UCWB Stories

UnitingCare Wesley Bowden (UCWB) marked a new direction for the organisation with the launch of its Reconciliation Action Plan (RAP).

Amid music and art created and performed by Aboriginal people and a Welcome to Country by Kaurna Elder Uncle Lewis O’Brien, dozens of UCWB staff and guests including Board members applauded the launch of the RAP.

The centrepiece of the event was a specially commissioned painting Looking across Kaurna Plains by Kaurna/Ngarrindjeri man Paul Herzich, which will hang in UCWB’s head office in Bowden with digital copies in the three other UCWB offices.

(Above) Looking across Kaurna Plains by Paul Herzich.

A worthy backdrop was music performed by John Baker’s The Baker Suite with Barkindji woman Nancy Bates singing three songs, stirring the crowd into an enthusiastic sing-a-long to Black fella, White fella originally recorded by the Warumpi Band in the 1980s.

The Baker Suite opened with a song dedicated to Uncle Lewis, Something out of nothing, and was followed by a brief history of the development of the UCWB RAP by Executive Manager, Child & Family Services, Rochelle Hay, on behalf of Chief Executive Fiona Kelly who was unable to attend.

“Our goal is to build a culturally competent organisation where reconciliation is embedded throughout UCWB by making changes from within.” Rochelle Hay.

(Above) John Baker of The Baker Suite and Nancy Bates perform.

Rochelle thanked the Aboriginal Reference Group, led by Yvonne Agius, for their guidance in assisting the UCWB RAP Working Group, led by Wendy Radbone, in developing the RAP which was endorsed by Reconciliation Australia in September 2017.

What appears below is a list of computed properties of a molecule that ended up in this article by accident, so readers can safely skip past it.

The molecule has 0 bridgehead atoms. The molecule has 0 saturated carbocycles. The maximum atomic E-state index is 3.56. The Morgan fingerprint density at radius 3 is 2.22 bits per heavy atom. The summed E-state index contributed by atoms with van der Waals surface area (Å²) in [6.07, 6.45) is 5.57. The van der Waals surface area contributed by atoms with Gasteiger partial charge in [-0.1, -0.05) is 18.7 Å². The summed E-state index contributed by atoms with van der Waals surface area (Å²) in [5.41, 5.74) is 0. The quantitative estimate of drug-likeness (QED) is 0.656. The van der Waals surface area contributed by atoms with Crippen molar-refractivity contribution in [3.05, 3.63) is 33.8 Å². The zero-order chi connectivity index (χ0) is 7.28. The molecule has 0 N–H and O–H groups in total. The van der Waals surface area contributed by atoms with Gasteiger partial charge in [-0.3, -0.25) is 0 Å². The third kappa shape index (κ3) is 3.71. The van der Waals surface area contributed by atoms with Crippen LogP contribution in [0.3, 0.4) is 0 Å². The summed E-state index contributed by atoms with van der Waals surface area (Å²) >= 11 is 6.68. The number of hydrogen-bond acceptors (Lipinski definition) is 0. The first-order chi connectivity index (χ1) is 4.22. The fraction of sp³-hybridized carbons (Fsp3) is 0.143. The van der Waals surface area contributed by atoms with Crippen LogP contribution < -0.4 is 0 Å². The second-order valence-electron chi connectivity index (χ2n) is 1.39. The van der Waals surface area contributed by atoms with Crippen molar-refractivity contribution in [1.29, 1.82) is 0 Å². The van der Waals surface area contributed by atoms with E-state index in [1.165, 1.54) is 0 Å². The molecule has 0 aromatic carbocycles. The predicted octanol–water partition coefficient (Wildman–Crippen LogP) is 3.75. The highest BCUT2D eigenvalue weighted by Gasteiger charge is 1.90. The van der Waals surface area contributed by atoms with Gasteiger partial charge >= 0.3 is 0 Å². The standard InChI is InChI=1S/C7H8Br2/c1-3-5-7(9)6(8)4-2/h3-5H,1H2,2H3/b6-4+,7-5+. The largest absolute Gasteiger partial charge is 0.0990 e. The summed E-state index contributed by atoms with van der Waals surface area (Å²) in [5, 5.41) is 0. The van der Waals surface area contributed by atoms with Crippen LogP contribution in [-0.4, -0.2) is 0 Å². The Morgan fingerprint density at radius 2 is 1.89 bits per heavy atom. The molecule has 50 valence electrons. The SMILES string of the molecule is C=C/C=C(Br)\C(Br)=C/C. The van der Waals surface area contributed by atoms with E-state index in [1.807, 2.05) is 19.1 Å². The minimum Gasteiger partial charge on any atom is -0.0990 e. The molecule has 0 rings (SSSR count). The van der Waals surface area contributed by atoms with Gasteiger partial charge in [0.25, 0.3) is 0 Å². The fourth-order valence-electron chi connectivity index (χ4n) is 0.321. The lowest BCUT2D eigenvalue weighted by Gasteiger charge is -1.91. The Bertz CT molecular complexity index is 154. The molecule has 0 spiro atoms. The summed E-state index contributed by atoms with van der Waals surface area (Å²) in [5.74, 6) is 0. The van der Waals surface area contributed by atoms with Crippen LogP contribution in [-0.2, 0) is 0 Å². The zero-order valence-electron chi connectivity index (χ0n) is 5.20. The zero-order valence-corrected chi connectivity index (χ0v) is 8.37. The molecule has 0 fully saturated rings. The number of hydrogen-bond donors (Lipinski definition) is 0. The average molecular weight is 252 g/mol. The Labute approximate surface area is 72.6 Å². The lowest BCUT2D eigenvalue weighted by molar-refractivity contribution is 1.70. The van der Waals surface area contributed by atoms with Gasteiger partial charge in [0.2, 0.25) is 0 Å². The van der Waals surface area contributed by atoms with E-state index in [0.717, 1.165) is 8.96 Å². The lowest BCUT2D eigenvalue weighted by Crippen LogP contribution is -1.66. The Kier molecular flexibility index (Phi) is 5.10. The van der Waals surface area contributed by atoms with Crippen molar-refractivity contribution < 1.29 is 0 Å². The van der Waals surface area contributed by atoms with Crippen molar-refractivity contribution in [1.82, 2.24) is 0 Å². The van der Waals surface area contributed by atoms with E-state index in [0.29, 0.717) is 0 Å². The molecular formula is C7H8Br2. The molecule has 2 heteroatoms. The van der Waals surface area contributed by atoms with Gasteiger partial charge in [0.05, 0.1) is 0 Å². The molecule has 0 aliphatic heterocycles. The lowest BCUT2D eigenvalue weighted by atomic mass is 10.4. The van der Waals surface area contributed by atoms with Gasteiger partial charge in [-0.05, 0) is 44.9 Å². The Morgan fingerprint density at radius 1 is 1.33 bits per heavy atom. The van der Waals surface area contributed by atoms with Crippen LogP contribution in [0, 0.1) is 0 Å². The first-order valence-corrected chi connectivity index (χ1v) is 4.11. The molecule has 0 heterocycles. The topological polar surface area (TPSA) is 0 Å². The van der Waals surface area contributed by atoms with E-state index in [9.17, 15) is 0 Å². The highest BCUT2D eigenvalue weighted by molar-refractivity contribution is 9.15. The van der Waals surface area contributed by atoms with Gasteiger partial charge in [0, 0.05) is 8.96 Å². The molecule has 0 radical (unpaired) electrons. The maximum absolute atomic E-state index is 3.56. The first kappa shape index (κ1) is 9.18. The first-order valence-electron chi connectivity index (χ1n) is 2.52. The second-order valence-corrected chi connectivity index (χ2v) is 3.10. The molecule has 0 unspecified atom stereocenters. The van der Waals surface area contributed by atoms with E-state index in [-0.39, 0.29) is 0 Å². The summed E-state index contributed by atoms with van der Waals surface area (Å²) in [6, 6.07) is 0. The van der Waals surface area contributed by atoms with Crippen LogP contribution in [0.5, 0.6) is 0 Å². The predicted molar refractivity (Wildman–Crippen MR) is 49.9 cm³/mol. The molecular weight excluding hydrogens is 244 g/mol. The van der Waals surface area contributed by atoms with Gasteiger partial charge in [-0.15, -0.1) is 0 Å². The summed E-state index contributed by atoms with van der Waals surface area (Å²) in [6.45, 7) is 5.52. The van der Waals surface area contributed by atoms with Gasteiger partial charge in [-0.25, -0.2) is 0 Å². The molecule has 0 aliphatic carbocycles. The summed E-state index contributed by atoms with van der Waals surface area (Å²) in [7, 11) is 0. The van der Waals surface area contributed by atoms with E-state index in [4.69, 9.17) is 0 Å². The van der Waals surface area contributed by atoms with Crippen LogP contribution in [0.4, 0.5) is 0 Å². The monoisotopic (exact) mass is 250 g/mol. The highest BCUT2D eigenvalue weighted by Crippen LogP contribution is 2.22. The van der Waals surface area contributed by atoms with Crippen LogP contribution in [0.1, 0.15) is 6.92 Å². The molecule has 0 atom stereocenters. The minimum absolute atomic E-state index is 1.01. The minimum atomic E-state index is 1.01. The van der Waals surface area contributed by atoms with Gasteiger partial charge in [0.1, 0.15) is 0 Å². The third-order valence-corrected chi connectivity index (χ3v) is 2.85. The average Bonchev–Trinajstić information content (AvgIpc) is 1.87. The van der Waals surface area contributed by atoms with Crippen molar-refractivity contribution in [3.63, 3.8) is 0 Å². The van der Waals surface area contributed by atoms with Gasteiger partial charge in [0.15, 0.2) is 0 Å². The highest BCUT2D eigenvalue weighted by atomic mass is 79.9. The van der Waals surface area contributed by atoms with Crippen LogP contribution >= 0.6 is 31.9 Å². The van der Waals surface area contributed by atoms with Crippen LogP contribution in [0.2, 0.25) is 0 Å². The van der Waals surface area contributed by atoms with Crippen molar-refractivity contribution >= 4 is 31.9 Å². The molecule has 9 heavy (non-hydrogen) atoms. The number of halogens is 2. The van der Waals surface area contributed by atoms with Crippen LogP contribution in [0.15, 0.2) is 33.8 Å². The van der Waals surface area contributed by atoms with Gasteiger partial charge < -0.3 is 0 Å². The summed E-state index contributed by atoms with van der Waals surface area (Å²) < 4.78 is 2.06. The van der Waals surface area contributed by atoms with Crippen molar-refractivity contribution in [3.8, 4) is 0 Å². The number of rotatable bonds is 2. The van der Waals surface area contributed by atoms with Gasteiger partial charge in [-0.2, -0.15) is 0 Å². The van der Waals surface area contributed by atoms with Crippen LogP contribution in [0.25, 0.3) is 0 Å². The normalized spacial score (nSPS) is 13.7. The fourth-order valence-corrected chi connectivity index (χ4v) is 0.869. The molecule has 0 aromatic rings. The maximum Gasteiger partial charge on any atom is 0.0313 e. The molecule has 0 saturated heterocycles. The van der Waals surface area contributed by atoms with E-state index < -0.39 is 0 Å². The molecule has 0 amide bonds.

The UCWB RAP has three key focus areas:

  • Relationships
  • Respect
  • Opportunities

“Our goal is to build a culturally competent organisation where reconciliation is embedded throughout UCWB by making changes from within,” Rochelle told the gathering.

“UCWB is taking action by focusing on making our services more accessible to all people. Ensuring we have culturally competent staff which is reflected in the way our programs engage with Indigenous peoples.

“In addition, we have also taken the decision at the organisational level to, where possible, partner with Aboriginal-controlled agencies in the development and delivery of services and intervention models.

“These partnerships are based on mutual respect, shared learning and joint capacity building.”

Rochelle said that UCWB has entered into the RAP process with a genuine intention on the part of UCWB to redress hundreds of years of disenfranchisement of Aboriginal people.

“We are committed to progressing reconciliation through our employment practices and through our partnerships,” Rochelle said.

(Above) Rochelle Hay, Angela Bruce, Uncle Lewis and Yvonne Agius.

“Reconciliation requires every one of us to give a personal commitment to understand what has gone before, what is occurring now and supporting in whatever way we can to achieve better outcomes for Aboriginal and Torres Strait Islander people and communities.”

“These partnerships are based on mutual respect, shared learning and joint capacity building.”

Paul Herzich treated the gathering to a description of his painting as an aerial view of the Adelaide Plains from the hills to the sea and framed by a setting sun, with stringybark, pigface, mangroves and eucalyptus on either side of the River Torrens.

The launch, held in the Lounge on Gibson at UCWB’s head office in Bowden, was hosted by General Manager Corporate Services, Angela Bruce, and staff and guests enjoyed bush tucker treats and afternoon tea.

In attendance were Board members Carolyn Rowe, Erma Ranieri and Angela De Duonni and the State Manager of Reconciliation SA, Mark Waters.

Read the UCWB Reconciliation Action Plan.

UCWB staff and guests sing along with The Baker Suite and Nancy Bates.